Updated, 2:30 p.m. | Two high-ranking Maryland Democrats said they support Gov. Martin O’Malley’s decision to sign a bill decriminalizing recreational marijuana in the state.
House Minority Whip Steny H. Hoyer said there are too many people in prison or with a criminal record for using marijuana, something many people have done. And he suggested he's among them.
“I’m not going to ask for a show of hands. If I did, I could raise my hand,” Hoyer told a roomful of reporters in the Capitol, raising his hand. “The use thereof, or the trying thereof. Inhaling or not. Experimentation.”
Soon after the session with reporters, Hoyer spokeswoman Stephanie Young told CQ Roll Call her boss was not saying what it sounded like. "Mr. Hoyer has not used marijuana. His point was that this issue affects many people and he believes the Maryland General Assembly took the right step to decriminalize marijuana."
Three hours after the pen-and-pad briefing, Hoyer's office issued a statement in his name clarifying what the lawmaker said.
“At today’s press conference, I was unclear when discussing the Maryland General Assembly’s actions on marijuana. To be clear, I have not used marijuana. The point I tried to make was that I wasn’t going to ask for a show of hands of people who haven’t tried marijuana — because if I did, I would probably be one of very few who could raise my hand.
“This issue affects many people in my home state and throughout the country, including those who are non-violent offenders suffering in prison from a criminal conviction over possession. While I indicated early on that I was not in support of legalization of marijuana, I do believe Governor O’Malley and the Maryland General Assembly are taking the right step to decriminalize the possession of small amounts.”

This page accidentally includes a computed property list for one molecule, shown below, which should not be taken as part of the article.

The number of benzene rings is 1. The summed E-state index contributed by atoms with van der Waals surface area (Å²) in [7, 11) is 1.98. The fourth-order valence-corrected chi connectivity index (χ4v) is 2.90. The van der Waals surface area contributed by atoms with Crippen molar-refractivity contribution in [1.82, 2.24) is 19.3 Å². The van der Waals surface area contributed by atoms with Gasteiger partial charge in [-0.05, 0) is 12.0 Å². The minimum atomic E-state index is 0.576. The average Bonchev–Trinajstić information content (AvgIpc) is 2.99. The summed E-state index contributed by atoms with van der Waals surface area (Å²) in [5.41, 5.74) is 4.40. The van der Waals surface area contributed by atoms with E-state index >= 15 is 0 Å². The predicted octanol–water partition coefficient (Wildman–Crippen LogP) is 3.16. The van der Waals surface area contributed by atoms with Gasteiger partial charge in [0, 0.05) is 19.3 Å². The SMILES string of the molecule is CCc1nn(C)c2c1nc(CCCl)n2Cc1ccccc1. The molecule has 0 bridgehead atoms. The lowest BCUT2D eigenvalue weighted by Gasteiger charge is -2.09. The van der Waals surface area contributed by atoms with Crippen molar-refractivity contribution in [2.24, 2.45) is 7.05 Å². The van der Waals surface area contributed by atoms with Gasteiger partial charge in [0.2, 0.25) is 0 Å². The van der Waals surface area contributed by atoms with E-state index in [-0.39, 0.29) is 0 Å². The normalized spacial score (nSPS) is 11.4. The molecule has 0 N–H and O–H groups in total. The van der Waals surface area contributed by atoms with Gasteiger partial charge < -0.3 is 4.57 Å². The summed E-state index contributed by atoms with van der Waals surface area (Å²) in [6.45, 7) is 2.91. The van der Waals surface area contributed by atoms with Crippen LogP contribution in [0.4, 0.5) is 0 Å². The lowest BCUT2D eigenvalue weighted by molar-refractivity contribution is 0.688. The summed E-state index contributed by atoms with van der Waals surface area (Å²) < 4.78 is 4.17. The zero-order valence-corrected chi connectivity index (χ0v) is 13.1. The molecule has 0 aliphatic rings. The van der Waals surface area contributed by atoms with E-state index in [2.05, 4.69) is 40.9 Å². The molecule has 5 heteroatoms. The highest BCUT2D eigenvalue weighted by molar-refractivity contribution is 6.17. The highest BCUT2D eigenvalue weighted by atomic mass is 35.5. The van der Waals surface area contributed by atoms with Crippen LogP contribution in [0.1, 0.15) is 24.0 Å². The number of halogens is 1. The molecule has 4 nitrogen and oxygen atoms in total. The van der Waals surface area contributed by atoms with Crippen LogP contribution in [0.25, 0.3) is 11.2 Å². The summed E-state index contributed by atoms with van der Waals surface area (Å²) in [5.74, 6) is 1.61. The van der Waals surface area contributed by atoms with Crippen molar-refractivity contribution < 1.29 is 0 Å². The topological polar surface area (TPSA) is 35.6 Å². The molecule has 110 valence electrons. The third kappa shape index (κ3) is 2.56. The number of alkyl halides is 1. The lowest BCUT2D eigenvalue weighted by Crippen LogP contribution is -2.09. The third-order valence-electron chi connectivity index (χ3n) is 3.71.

Hoyer said he has in the past objected to decriminalizing marijuana because drug rehab experts have told him it is a gateway drug, but he will not criticize the governor for signing the bill.
House Budget Committee Ranking Member Chris Van Hollen said O’Malley should sign the bill.
“I support the legislation,” the Maryland Democrat said. “I think there’s a growing bipartisan consensus that we have way too many people in prison for nonviolent offenses.”
O’Malley said Monday that he will sign the bill, which imposes civil fines, as opposed to criminal penalties, for possession of less than 10 grams of the drug.
Attorney General Eric H. Holder Jr. told lawmakers last week that the Obama administration would be willing to work with Congress on rescheduling penalties for marijuana. (More on that changing sentiment here and here .)
Related story: Could Pot Become Legal in Nation's Capital?